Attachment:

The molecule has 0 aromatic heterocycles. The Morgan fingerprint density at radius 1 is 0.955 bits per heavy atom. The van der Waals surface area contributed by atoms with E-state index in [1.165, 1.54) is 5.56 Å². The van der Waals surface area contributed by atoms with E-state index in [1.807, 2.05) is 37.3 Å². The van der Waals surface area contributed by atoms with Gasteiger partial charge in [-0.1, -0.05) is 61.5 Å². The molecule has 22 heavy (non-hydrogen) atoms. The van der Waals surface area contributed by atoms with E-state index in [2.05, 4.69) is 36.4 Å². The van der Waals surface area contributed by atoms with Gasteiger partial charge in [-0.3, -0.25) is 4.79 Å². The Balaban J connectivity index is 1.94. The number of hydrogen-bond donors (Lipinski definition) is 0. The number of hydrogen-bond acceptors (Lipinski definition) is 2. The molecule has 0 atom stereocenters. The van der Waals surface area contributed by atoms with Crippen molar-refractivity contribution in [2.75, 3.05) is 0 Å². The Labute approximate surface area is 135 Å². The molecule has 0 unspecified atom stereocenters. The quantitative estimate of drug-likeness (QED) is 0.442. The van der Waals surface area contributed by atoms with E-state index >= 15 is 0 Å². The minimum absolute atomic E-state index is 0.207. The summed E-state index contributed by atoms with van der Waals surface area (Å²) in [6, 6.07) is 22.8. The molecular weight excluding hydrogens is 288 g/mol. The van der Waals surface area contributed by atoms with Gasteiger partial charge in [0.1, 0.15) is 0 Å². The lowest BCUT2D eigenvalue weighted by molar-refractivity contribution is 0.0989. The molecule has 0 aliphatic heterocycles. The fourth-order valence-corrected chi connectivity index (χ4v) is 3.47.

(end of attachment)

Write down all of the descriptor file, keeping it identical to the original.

The molecule has 0 aromatic heterocycles. The Morgan fingerprint density at radius 1 is 0.955 bits per heavy atom. The van der Waals surface area contributed by atoms with E-state index in [1.165, 1.54) is 5.56 Å². The van der Waals surface area contributed by atoms with E-state index in [1.807, 2.05) is 37.3 Å². The van der Waals surface area contributed by atoms with Gasteiger partial charge in [-0.1, -0.05) is 61.5 Å². The molecule has 22 heavy (non-hydrogen) atoms. The van der Waals surface area contributed by atoms with E-state index in [2.05, 4.69) is 36.4 Å². The van der Waals surface area contributed by atoms with Gasteiger partial charge in [-0.3, -0.25) is 4.79 Å². The Balaban J connectivity index is 1.94. The number of hydrogen-bond donors (Lipinski definition) is 0. The number of hydrogen-bond acceptors (Lipinski definition) is 2. The molecule has 0 atom stereocenters. The van der Waals surface area contributed by atoms with Crippen molar-refractivity contribution in [2.75, 3.05) is 0 Å². The Labute approximate surface area is 135 Å². The molecule has 0 unspecified atom stereocenters. The quantitative estimate of drug-likeness (QED) is 0.442. The van der Waals surface area contributed by atoms with E-state index >= 15 is 0 Å². The minimum absolute atomic E-state index is 0.207. The summed E-state index contributed by atoms with van der Waals surface area (Å²) in [6, 6.07) is 22.8. The molecular weight excluding hydrogens is 288 g/mol. The van der Waals surface area contributed by atoms with Gasteiger partial charge in [0.1, 0.15) is 0 Å². The lowest BCUT2D eigenvalue weighted by molar-refractivity contribution is 0.0989. The molecule has 0 aliphatic heterocycles. The fourth-order valence-corrected chi connectivity index (χ4v) is 3.47.